9. The point that our arguments and actions are less based on reason than we might like to think is a good one. It is salutary to realize the extent to which we are driven by feeling and ideology.

    But I think perhaps the author of the post may be blurring the distinction between fact and value, is and ought, and using the science to make positive moral points (not just critical points about the approach of other evolutionary biologists). She seems to be suggesting that the natural world is not indifferent to suffering, and her defense of religion may be seen to tie in with this.

    Let me add that certain religious traditions do, in my opinion, exhibit a considerable depth of psychological understanding and insight, and arguably much that is good in our culture derives from them. And the social and psychological values of ritual etc. are indisputable. But doctrines matter. For someone who doesn't believe the basic doctrines of a religion, it is simply not a live option, surely.

    1. Mark, thanks for this. I agree on the need to maintain the ought/is distinction. My point is that no one knowns whether “the natural world is not indifferent to suffering”. Indifference to suffering is not some theorem of evolution. It is an independent claim needing empirical support. My ethical values are not influenced by whatever the evidence turns out to be. The feasibility of implementing ethical recommendations will be affected by data about the naturalness of empathy, but not the values from which those recommendations spring.

    2. The cruelty of nature is something we observe. Darwin mentioned Ichneumonidae as a particularly egregious example. Parasitoids and predators are not the empathic friends of their hosts and prey. The purring cat that snuggles in our lap will enthusiastically play with a mouse until it dies, effectively torturing it.

      But, as you indicate, this doesn't actually matter when it comes to human values and conduct. Only psychopaths would use Ichneumonidae as a guide for human behavior.

      Your criticism is Dawkins is puzzling because he was abundantly clear about the is/ought distinction, as shown in the quotes I gave above.

    3. Indifference to suffering is not an independent claim. At best it is citing that the opposite claim, "natural is not indifferent to suffering" needs empirical support.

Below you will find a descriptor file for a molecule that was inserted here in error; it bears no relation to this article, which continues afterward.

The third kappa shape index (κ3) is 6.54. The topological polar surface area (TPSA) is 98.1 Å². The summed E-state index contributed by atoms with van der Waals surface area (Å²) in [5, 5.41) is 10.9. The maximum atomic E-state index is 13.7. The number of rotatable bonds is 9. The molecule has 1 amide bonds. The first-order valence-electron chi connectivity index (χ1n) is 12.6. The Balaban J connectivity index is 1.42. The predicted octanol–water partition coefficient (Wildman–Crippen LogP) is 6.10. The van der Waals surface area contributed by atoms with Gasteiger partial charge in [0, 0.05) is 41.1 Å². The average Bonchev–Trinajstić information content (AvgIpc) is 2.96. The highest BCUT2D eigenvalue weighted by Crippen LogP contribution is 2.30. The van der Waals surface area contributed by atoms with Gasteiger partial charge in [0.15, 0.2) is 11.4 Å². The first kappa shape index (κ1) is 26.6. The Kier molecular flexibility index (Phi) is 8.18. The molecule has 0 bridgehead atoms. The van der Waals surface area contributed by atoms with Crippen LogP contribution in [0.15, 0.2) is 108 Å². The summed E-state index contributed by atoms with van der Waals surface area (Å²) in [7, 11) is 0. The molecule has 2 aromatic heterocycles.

Thanks, Greisha

    4. Thanks Criag and Greisha, As you both know, there is no shortage of examples of behavior that are, prima facie, cooperative, altruistic and empathetic. It’s the subsequent theorizing that renders them as non-cooperative, and that theorizing itself may not be correct. Empirically, the matter is wide open.

  10. Brava! This is the sort of thinking which will advance us, not hold us back: open, fearless and well-informed. Many thanks.

  11. Dear Joan,

    Refreshing ideas, not often proposed in this kind of forum. Thanks.

    I've never quite understood the discussion on altruism. I think all altruism is completely selfish in the sense that it's something we want. We want it because we are social animals: our well-being depends on contact, and apart from air, water, and food, few needs are as important to us as the social ones - contact, exchange, recognition, not to mention love. And being social animals is correlated to various evolutionary advantages, like hunting in packs, but also the capacity to learn, as a longer learning phase in an animal's life means longer immaturity and greater need of protection by parents or the group.

    It's a very good point that one of the reasons women are less prominent in the CoR and other sceptical groups is that they are generally more open to the role emotion plays.

    Best of all, perhaps, your point on religion. Perhaps the skeptics need a common enemy to unite them despite all their internal differences? At any rate I find it exceedingly strange that people who pride themselves on rational thinking should not see that given the number of religious people there are it would be a good idea to consider how best to move towards a better society with them. Unless, of course, they believe that starting a conversation with "I think you are an idiot" is a good way of securing cooperation… see previous point :-)

    I disagree about theology in a university, though, at least when these are state subsidized, and here I include receiving any kind of tax break. Comparative religion, yes, theology no.


    1. I have difficulty in seeing an example of “altruism” that would satisfy the critics. Apparently ANYTHING that you do, you do because you wanted to, so satisfying that “want” is an example of selfishness.